Scientific Research

Further Research into Homeopathy – Part 26

Written by Robert Medhurst

Robert Medhurst presents part 26 in his excellent series of articles highlighting research in homeopathy.

In most cases, homeopathic practice employs medicines that have been rendered extremely dilute via the homeopathic potentisation process. There’s no getting away from the fact that biochemistry, as it’s currently understood, has a big problem with the biological activity of substances in extreme dilution. So, some form of objective and unbiased research into homeopathy that shows a positive effect is very valuable. What follows are summaries of some recent and notable research that has confirmed a positive effect from homeopathy.

Human Research

  1. Wiesenauer M, Haussler S, Gaus W. Pollinosis therapy with Galphimia glauca. Fortschritte der Medezin, 1983, 101, 17, 811-814. Using a randomised, placebo-controlled, double-blind, multi-centre design in this trial, 86 people suffering from hay fever were treated for 5 and a half weeks with either homeopathic Galphimia glauca 4X or placebo. Therapeutic success was seen in 83% of those using the Galphimia and 47% of those using placebo.
  1. Wiesenauer M, Gaus W, Haussler S. Treatment of Pollinosis with Galphimia glauca. Allergologie, 1990, 10, 359-363. 54 practitioners treated 201 people suffering from hay fever either with placebo or homeopathic Galphimia glauca. Assessment at the end of the 5 week treatment period found that nasal symptoms were cured or significantly improved in 77% of subjects using Galphimia versus 46% of those using placebo and eye symptoms were cured or significantly improved in 77% of subjects using Galphimia versus 51% of those using placebo.
  1. Wiesenauer M, Gaus W. Proof of the Effectiveness of a Homeopathic Preparation in Chronic Polyarthritis. Erzten Akt Rheumatol, 1991, 16, 1-9. In this randomised, double-blind clinical trial, 111 people being treated by 6 general practitioners for rheumatoid arthritis were given either placebo or a combination of homeopathic Berberis, Bryonia, Ledum, Nux vomica and Ledum. Using pain, stiffness, inflammatory signs, fatigue and a functional index to determine clinical outcomes, at the end of the 12 week treatment period it was found that the homeopathic combination provided superior results to those of placebo.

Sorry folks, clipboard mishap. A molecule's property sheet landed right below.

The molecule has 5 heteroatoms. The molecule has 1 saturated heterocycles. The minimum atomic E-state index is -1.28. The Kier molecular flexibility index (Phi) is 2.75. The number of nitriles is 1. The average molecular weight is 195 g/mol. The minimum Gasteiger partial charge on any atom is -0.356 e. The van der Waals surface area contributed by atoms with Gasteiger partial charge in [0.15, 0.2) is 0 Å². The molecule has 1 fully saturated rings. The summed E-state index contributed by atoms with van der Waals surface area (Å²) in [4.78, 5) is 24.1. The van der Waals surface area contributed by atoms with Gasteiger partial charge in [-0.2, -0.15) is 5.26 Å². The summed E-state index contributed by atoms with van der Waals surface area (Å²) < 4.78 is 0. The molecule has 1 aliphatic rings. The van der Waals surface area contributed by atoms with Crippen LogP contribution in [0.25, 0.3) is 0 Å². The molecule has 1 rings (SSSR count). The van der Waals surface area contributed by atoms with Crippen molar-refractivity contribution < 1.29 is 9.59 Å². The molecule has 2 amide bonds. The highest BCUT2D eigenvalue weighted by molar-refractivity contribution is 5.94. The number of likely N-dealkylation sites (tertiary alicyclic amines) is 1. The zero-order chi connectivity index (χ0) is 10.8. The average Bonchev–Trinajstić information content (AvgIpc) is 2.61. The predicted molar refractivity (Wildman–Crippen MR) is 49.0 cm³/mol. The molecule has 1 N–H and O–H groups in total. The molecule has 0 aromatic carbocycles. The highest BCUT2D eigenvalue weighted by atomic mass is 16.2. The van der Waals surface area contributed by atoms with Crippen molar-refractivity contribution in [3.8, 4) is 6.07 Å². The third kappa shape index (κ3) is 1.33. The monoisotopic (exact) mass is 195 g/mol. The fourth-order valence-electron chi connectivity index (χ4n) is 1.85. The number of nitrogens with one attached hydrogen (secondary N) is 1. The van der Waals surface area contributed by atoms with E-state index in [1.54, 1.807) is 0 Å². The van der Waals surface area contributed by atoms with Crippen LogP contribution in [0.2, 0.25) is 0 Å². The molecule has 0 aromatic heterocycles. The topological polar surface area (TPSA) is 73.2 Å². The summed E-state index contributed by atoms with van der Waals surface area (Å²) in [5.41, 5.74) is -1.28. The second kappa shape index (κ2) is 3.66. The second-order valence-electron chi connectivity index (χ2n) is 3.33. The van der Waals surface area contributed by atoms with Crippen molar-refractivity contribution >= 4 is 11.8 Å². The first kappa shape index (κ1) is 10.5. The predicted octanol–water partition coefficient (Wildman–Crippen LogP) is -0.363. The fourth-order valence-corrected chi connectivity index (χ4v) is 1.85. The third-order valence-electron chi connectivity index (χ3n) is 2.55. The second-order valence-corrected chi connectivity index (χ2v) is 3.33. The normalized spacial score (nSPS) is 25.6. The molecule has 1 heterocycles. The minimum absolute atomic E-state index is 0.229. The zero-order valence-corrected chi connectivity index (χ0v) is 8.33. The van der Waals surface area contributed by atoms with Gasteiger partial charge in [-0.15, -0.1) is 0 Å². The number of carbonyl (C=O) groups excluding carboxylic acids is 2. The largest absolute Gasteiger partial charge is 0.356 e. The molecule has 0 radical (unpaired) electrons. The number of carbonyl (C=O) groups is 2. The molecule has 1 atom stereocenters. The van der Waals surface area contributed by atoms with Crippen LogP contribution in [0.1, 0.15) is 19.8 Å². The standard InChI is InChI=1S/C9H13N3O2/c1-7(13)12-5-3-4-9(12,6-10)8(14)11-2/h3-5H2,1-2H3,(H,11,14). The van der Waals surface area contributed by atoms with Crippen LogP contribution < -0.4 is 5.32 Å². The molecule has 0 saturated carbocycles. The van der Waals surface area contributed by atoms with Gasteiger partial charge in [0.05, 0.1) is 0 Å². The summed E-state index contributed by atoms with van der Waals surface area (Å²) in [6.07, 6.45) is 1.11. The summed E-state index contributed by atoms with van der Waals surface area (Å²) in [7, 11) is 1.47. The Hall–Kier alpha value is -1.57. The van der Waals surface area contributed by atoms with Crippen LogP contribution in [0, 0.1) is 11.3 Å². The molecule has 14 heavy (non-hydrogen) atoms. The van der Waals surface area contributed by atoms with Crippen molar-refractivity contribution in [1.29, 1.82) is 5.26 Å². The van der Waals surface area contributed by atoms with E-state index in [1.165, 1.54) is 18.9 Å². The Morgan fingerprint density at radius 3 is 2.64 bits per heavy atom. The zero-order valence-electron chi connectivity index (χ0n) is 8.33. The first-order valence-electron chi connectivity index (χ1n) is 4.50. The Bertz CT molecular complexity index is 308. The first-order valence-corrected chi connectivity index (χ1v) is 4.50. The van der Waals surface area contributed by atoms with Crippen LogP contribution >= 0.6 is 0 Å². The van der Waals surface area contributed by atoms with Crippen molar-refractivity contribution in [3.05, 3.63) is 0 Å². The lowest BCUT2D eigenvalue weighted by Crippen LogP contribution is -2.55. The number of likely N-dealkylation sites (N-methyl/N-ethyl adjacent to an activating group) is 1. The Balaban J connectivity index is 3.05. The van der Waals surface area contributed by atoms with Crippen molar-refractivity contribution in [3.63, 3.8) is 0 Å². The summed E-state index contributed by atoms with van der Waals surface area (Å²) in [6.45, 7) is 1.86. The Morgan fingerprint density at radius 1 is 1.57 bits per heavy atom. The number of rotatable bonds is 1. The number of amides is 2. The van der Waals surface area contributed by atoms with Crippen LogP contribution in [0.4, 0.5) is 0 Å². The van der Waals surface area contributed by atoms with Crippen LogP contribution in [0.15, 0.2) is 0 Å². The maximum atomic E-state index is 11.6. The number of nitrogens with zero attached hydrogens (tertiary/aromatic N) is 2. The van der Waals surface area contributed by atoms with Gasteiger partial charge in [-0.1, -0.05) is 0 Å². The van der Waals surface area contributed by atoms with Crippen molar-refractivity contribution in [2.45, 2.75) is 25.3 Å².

1. Witt CM, et al. Homeopathic medical practice: long-term results of a cohort study with 3981 patients. BMC Public Health, 2005, 3, 5, 115. In this study, 3981 patients being treated in private homeopathic medical clinics in Germany and Switzerland were assessed for the effectiveness of their homeopathic treatment over a 2 year period. When compared to baseline assessments taken immediately before treatment had begun, the adults in the study experienced a reduction in disease severity of 52% and children by 64%.
  1. Yakir M, Kreitler S, et al. Homoeopathic Treatment of Premenstrual Syndrome. British Homoeopathic Journal, 1995, July, 84, 182-183. In a double blind randomised placebo controlled trial carried out in an Israeli hospital, 19 women suffering from clinically diagnosed PMS were treated with individualised homoeopathy or placebo. The homoeopathic treatment provided significant improvement over placebo.
  1. Yakir M, et al. Effects of Homeopathic Treatment in Women with Premenstrual Syndrome: a Pilot Study. British Homoeopathic Journal, 2001, 90, 3. 148-153. 20 women suffering from PMS were enrolled into this randomised, controlled, double-blind trial to receive one of 5 symptomatically selected homeopathic remedies, or placebo. Using daily menstrual distress scores before and at the end of the trial, improvement greater than 30% was experienced by 90% of those using the homeopathic medicine and 37.5% of those using the placebo.

Animal Research